At the time of Jesus, the Roman army was at the height of its power and prestige. In the preceding four centuries, Roman legions had raised Rome from a small regional city-state to master of the entire Mediterranean world.
At the time of Jesus, the Roman army was at the height of its power and prestige. In the preceding four centuries, Roman legions had raised Rome from a small regional city-state to master of the entire Mediterranean world. Barring a few notable defeats—such as during the war against Hannibal or the battle of the Teutoberg Forest—Roman arms had proved victorious against Gauls, Germans, Iberians, Britons, Mauritanians, Numidians, Cartheginians, Libyans, Egyptians, Illyrians, Macedonians, Greeks, Thracians, Capadocians, Armenians, Persians, Syrians, Arabs, and Judeans, creating one of the greatest military empires of world history. The overwhelming military power of Rome was the most important political reality in Judea at the time of Christ.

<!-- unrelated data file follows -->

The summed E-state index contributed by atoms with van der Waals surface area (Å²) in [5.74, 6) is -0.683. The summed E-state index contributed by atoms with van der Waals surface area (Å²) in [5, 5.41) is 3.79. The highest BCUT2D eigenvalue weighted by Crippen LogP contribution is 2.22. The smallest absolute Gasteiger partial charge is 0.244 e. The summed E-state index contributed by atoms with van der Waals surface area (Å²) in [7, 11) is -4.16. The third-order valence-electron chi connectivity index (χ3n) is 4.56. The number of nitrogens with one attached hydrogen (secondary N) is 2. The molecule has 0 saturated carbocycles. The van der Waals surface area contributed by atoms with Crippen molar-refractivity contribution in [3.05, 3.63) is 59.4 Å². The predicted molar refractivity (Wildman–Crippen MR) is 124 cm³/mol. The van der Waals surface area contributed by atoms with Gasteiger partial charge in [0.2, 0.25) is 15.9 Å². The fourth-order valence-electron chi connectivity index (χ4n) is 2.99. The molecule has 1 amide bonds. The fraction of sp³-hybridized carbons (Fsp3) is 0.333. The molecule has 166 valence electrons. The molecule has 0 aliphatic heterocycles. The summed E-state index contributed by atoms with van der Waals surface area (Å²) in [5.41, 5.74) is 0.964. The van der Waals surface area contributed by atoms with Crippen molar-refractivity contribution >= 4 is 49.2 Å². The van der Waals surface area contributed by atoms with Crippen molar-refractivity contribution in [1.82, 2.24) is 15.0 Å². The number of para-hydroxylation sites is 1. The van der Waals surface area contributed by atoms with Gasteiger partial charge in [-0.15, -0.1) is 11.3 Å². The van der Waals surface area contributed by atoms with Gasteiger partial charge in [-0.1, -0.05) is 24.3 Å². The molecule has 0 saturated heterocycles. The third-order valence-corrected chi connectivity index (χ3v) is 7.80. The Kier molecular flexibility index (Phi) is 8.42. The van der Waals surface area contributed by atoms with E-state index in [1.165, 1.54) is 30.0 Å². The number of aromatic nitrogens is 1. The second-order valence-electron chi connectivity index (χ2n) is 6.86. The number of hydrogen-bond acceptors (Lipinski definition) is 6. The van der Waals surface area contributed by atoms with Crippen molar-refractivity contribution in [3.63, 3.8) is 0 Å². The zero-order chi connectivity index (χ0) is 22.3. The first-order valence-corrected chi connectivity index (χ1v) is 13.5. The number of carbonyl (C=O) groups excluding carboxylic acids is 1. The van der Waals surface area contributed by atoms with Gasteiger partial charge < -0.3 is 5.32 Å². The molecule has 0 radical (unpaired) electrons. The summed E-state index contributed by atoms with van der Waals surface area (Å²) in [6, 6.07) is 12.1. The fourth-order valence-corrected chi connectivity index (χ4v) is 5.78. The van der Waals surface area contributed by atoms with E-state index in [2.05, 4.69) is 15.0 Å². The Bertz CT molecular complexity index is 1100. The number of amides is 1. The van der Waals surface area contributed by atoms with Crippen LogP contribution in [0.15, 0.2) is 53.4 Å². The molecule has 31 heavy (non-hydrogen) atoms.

The fundamental organizational unit of the Roman army during the early empire (31 b.c. to a.d. 193) was the legion (legio). In theory the legion consisted of ten cohorts (cohors) of 600 men, each composed of six centuries (centuria, "hundred") of 100 men, giving a theoretical total of 6,000 infantry in a legion. To this was added a small cavalry detachment (ala) of 120 men for scouting and communications. In practice, cohorts were independent administrative units that could be detached from legions. Furthermore, units would have had losses from illness or casualties. Many legions would therefore have been under strength, giving the ten cohorts an average of approximately 480 men each, with 80 men per century. However, the first cohort was sometimes a double-strength unit of perhaps 960 men, giving a practical total of about 5,280 infantry in a legion. Each legion was usually designated by both a number and name, such as the "Second Augustan" or the "Tenth Fretensis" (which participated in the siege of Masada and later garrisoned Jerusalem).